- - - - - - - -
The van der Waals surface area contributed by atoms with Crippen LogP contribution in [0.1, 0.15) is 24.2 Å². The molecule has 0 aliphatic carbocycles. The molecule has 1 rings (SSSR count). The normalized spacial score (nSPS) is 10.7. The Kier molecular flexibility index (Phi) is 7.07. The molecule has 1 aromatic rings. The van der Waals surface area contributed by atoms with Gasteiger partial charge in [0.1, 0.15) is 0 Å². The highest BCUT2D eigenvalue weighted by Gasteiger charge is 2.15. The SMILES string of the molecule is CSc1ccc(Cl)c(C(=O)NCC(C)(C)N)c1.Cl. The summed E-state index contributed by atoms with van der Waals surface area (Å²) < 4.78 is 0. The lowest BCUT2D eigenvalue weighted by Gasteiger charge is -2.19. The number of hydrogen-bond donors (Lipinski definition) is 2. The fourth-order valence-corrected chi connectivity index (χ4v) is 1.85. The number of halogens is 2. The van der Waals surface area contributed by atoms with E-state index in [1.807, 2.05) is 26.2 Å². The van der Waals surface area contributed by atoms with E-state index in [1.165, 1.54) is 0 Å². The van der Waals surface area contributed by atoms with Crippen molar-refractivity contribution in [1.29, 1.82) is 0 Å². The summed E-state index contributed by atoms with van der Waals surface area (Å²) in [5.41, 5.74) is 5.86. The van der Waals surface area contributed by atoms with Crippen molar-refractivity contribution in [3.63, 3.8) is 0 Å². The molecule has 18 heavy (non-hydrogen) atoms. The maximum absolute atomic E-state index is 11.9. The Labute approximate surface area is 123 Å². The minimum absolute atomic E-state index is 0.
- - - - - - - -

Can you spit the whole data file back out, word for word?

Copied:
The van der Waals surface area contributed by atoms with Crippen LogP contribution in [0.1, 0.15) is 24.2 Å². The molecule has 0 aliphatic carbocycles. The molecule has 1 rings (SSSR count). The normalized spacial score (nSPS) is 10.7. The Kier molecular flexibility index (Phi) is 7.07. The molecule has 1 aromatic rings. The van der Waals surface area contributed by atoms with Gasteiger partial charge in [0.1, 0.15) is 0 Å². The highest BCUT2D eigenvalue weighted by Gasteiger charge is 2.15. The SMILES string of the molecule is CSc1ccc(Cl)c(C(=O)NCC(C)(C)N)c1.Cl. The summed E-state index contributed by atoms with van der Waals surface area (Å²) < 4.78 is 0. The lowest BCUT2D eigenvalue weighted by Gasteiger charge is -2.19. The number of hydrogen-bond donors (Lipinski definition) is 2. The fourth-order valence-corrected chi connectivity index (χ4v) is 1.85. The number of halogens is 2. The van der Waals surface area contributed by atoms with E-state index in [1.807, 2.05) is 26.2 Å². The van der Waals surface area contributed by atoms with E-state index in [1.165, 1.54) is 0 Å². The van der Waals surface area contributed by atoms with Crippen molar-refractivity contribution in [1.29, 1.82) is 0 Å². The summed E-state index contributed by atoms with van der Waals surface area (Å²) in [5.41, 5.74) is 5.86. The van der Waals surface area contributed by atoms with Crippen molar-refractivity contribution in [3.63, 3.8) is 0 Å². The molecule has 18 heavy (non-hydrogen) atoms. The maximum absolute atomic E-state index is 11.9. The Labute approximate surface area is 123 Å². The minimum absolute atomic E-state index is 0.